noun, plural (especially collectively) craw·fish, (especially referring to two or more kinds or species) craw·fish·es.
verb (used without object), craw·fished, craw·fish·ing.
Origin of crawfish
Related Words for crawfishclam, crustacean, mollusk, snail, scallop, conch, prawn, shrimp, lobster, mussel, oyster, barnacle, whelk, piddock, crayfish, retreat, withdraw
Examples from the Web for crawfish
Contemporary Examples of crawfish
Gabrielle Taper, 19, sat next to her two teenage friends and nibbled on crawfish and Andouille, a type of sausage made from pork.New Orleans Celebrates Its Favorite Sandwich at the Oak Street Po-Boy Festival
November 26, 2013
The incident is big news in Breaux Bridge, which bills itself as the “Crawfish Capital of the World.”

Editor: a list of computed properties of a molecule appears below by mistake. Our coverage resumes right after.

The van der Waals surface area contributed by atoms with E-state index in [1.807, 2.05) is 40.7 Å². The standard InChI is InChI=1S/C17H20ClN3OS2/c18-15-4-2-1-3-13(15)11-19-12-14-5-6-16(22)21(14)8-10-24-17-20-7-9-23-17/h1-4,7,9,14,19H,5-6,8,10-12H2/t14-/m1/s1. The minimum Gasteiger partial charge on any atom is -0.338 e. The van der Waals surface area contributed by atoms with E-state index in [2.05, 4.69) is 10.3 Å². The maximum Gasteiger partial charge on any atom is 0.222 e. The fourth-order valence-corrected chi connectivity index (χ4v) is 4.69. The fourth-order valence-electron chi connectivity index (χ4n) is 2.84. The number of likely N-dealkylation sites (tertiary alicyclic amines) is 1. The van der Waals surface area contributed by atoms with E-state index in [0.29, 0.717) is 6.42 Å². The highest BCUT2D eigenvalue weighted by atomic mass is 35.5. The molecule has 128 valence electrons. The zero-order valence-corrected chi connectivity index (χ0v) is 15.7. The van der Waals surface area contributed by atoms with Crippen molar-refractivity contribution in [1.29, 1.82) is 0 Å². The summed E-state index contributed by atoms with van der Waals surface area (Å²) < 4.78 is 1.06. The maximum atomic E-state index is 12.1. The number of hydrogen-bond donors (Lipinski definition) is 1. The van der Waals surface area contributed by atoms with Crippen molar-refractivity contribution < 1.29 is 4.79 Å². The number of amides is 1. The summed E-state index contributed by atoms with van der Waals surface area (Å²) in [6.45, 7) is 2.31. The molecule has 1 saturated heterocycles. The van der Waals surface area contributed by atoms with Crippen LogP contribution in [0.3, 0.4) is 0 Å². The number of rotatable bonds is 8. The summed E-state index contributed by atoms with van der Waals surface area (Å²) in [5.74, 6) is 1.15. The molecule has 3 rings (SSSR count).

Men, she says, worked 24 hours, forced to steam the crawfish and then peel them.
According to the lawsuit, crawfish processors “depend on the H-2B workers,” and new wage hikes “will cripple Louisiana employers.”
East's epiphany took the form of a satirical column comparing the progress of his native state to that of a crawfish.Don't Buy Haley Barbour's Myth
December 20, 2010
Historical Examples of crawfish
Little was eaten at dinner, for they had done too much honor to the crawfish at noon.Fruitfulness
They are inhabited by fish and crawfish, sightless and perfectly white.The Mines and its Wonders
Our guide had brought a net, with which he caught some fish and crawfish.With Axe and Rifle
The Riverlawns were encamped at the foot of a hill not far from Crawfish Springs.An Undivided Union
There are eyeless fish and crawfish, and a prolific population of bats.America, Volume 6 (of 6)
noun plural -fish or -fishes
1620s, generally dismissed by British etymologists as a 19c. American English variant of crayfish, but perhaps it existed in Middle English. Also in 19c. American English as a verb, "to back out," in reference to the creature's movements.